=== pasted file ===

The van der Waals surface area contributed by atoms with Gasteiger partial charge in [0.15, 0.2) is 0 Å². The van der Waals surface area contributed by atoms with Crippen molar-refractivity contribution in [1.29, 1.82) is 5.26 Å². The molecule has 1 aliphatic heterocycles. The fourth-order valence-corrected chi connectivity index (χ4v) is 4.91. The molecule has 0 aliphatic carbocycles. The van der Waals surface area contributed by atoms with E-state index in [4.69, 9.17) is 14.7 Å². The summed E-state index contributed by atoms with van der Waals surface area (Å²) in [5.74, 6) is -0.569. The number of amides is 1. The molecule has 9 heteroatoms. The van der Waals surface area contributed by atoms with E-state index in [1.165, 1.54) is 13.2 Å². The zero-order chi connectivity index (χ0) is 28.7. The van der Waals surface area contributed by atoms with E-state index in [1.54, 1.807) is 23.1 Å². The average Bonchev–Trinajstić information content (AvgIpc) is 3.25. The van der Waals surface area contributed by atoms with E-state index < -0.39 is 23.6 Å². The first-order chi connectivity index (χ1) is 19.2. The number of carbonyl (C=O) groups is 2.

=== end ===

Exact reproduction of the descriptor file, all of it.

The van der Waals surface area contributed by atoms with Gasteiger partial charge in [0.15, 0.2) is 0 Å². The van der Waals surface area contributed by atoms with Crippen molar-refractivity contribution in [1.29, 1.82) is 5.26 Å². The molecule has 1 aliphatic heterocycles. The fourth-order valence-corrected chi connectivity index (χ4v) is 4.91. The molecule has 0 aliphatic carbocycles. The van der Waals surface area contributed by atoms with E-state index in [4.69, 9.17) is 14.7 Å². The summed E-state index contributed by atoms with van der Waals surface area (Å²) in [5.74, 6) is -0.569. The number of amides is 1. The molecule has 9 heteroatoms. The van der Waals surface area contributed by atoms with E-state index in [1.165, 1.54) is 13.2 Å². The zero-order chi connectivity index (χ0) is 28.7. The van der Waals surface area contributed by atoms with E-state index in [1.54, 1.807) is 23.1 Å². The average Bonchev–Trinajstić information content (AvgIpc) is 3.25. The van der Waals surface area contributed by atoms with E-state index < -0.39 is 23.6 Å². The first-order chi connectivity index (χ1) is 19.2. The number of carbonyl (C=O) groups is 2.